Marina Lewycka’s writing style is fresh, colourful and mischievously inventive. She makes use of a fluent and snappy “mongrel language”, half-English, half-Ukrainian, often with comic results. “Bad-news peeping no-tits crow”, “crazy dog-eaten-brain graveyard-deadman” and “she-cat-dog-vixen flesh-eating witch” are some of the expressive and flamboyant verbal taunts which the irrepressible Valentina tosses about.

Lewycka, who was born of Ukrainian parents in a refugee camp in Germany at the end of World War II, captures the foibles of human nature with precision and humour. The comic elements of the novel are skilfully tempered with bleak reminiscences of refugee camps and reminders of the physical and mental deterioration which accompanies old age.

The strength of this story lies in the cleverly crafted characters. No one escapes the author’s gaze unscathed. Tender, quirky and wryly observant, A Short History of Tractors in Ukrainian is an original, bittersweet and impressive first novel which engages the large, complex themes of family, ageing, immigration and the inhumanity of war. Don’t let the title put you off.


Marina Lewycka teaches at Sheffield Hallam University. She is married and has a grown-up daughter.

LitNet: 20 March 2006

Have your say! To comment on this review write to, and become a part of our interactive opinion page.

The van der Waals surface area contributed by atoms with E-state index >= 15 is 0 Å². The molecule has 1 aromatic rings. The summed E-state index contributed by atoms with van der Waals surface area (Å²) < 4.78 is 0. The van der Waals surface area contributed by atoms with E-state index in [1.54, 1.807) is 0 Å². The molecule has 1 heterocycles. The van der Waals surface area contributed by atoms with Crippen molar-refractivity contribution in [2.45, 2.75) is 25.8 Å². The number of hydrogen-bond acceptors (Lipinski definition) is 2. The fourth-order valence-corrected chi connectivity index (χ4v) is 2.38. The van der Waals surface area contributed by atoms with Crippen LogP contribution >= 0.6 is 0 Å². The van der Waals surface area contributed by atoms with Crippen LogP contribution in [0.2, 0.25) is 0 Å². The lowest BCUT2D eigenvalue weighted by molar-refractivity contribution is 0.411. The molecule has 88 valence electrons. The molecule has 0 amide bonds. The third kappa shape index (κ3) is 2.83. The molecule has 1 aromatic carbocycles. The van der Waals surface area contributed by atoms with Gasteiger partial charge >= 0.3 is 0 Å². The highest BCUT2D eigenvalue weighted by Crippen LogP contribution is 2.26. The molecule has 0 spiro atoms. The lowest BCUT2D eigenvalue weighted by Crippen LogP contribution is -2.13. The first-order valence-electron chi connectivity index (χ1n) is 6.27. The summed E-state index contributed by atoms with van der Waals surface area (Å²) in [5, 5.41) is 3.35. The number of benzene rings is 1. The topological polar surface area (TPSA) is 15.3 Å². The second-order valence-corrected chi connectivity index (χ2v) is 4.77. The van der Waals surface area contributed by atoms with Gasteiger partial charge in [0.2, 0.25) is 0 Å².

to the top / boontoe

© Kopiereg in die ontwerp en inhoud van hierdie webruimte behoort aan LitNet, uitgesluit die kopiereg in bydraes wat berus by die outeurs wat sodanige bydraes verskaf. LitNet streef na die plasing van oorspronklike materiaal en na die oop en onbeperkte uitruil van idees en menings. Die menings van bydraers tot hierdie werftuiste is dus hul eie en weerspieël nie noodwendig die mening van die redaksie en bestuur van LitNet nie. LitNet kan ongelukkig ook nie waarborg dat hierdie diens ononderbroke of foutloos sal wees nie en gebruikers wat steun op inligting wat hier verskaf word, doen dit op hul eie risiko. Media24, M-Web, Ligitprops 3042 BK en die bestuur en redaksie van LitNet aanvaar derhalwe geen aanspreeklikheid vir enige regstreekse of onregstreekse verlies of skade wat uit sodanige bydraes of die verskaffing van hierdie diens spruit nie. LitNet is ’n onafhanklike joernaal op die Internet, en word as gesamentlike onderneming deur Ligitprops 3042 BK en Media24 bedryf.